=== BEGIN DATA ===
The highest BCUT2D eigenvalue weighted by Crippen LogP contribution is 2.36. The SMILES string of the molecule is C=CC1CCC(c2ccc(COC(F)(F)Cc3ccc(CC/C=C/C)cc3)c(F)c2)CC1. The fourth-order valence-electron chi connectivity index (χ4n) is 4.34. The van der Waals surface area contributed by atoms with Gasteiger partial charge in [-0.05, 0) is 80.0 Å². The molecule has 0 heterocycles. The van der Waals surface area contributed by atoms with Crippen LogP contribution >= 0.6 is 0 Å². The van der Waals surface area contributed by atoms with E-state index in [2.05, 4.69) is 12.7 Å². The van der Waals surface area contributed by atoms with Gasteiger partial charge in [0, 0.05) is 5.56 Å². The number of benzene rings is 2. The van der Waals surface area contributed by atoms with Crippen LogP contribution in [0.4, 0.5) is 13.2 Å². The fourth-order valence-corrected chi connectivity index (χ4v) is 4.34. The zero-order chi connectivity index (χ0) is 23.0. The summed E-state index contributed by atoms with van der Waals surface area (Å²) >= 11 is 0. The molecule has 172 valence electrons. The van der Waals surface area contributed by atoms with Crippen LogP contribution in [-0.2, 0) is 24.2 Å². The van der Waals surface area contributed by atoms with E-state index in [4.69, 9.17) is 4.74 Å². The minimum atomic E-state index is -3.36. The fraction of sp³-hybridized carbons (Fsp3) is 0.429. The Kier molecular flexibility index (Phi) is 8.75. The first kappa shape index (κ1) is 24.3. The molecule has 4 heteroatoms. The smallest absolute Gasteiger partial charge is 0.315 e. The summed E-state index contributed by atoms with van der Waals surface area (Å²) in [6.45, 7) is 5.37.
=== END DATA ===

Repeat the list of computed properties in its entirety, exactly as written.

The highest BCUT2D eigenvalue weighted by Crippen LogP contribution is 2.36. The SMILES string of the molecule is C=CC1CCC(c2ccc(COC(F)(F)Cc3ccc(CC/C=C/C)cc3)c(F)c2)CC1. The fourth-order valence-electron chi connectivity index (χ4n) is 4.34. The van der Waals surface area contributed by atoms with Gasteiger partial charge in [-0.05, 0) is 80.0 Å². The molecule has 0 heterocycles. The van der Waals surface area contributed by atoms with Crippen LogP contribution >= 0.6 is 0 Å². The van der Waals surface area contributed by atoms with E-state index in [2.05, 4.69) is 12.7 Å². The van der Waals surface area contributed by atoms with Gasteiger partial charge in [0, 0.05) is 5.56 Å². The number of benzene rings is 2. The van der Waals surface area contributed by atoms with Crippen LogP contribution in [0.4, 0.5) is 13.2 Å². The fourth-order valence-corrected chi connectivity index (χ4v) is 4.34. The zero-order chi connectivity index (χ0) is 23.0. The summed E-state index contributed by atoms with van der Waals surface area (Å²) >= 11 is 0. The molecule has 172 valence electrons. The van der Waals surface area contributed by atoms with Crippen LogP contribution in [-0.2, 0) is 24.2 Å². The van der Waals surface area contributed by atoms with E-state index in [4.69, 9.17) is 4.74 Å². The minimum atomic E-state index is -3.36. The fraction of sp³-hybridized carbons (Fsp3) is 0.429. The Kier molecular flexibility index (Phi) is 8.75. The first kappa shape index (κ1) is 24.3. The molecule has 4 heteroatoms. The smallest absolute Gasteiger partial charge is 0.315 e. The summed E-state index contributed by atoms with van der Waals surface area (Å²) in [6.45, 7) is 5.37.